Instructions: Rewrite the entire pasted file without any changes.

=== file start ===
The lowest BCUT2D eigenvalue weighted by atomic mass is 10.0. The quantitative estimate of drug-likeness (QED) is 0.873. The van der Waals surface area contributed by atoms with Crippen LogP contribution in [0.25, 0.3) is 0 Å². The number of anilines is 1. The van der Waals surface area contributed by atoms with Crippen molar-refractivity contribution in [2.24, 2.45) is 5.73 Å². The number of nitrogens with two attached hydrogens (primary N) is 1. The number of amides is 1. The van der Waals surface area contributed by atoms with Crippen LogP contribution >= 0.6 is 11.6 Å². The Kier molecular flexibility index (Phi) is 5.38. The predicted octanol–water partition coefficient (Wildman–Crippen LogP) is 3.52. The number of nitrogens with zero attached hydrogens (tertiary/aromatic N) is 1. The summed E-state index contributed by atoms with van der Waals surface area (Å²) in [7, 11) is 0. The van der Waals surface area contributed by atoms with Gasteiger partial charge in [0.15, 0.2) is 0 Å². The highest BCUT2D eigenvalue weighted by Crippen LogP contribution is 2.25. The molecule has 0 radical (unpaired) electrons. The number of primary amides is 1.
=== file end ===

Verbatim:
The lowest BCUT2D eigenvalue weighted by atomic mass is 10.0. The quantitative estimate of drug-likeness (QED) is 0.873. The van der Waals surface area contributed by atoms with Crippen LogP contribution in [0.25, 0.3) is 0 Å². The number of anilines is 1. The van der Waals surface area contributed by atoms with Crippen molar-refractivity contribution in [2.24, 2.45) is 5.73 Å². The number of nitrogens with two attached hydrogens (primary N) is 1. The number of amides is 1. The van der Waals surface area contributed by atoms with Crippen LogP contribution >= 0.6 is 11.6 Å². The Kier molecular flexibility index (Phi) is 5.38. The predicted octanol–water partition coefficient (Wildman–Crippen LogP) is 3.52. The number of nitrogens with zero attached hydrogens (tertiary/aromatic N) is 1. The summed E-state index contributed by atoms with van der Waals surface area (Å²) in [7, 11) is 0. The van der Waals surface area contributed by atoms with Gasteiger partial charge in [0.15, 0.2) is 0 Å². The highest BCUT2D eigenvalue weighted by Crippen LogP contribution is 2.25. The molecule has 0 radical (unpaired) electrons. The number of primary amides is 1.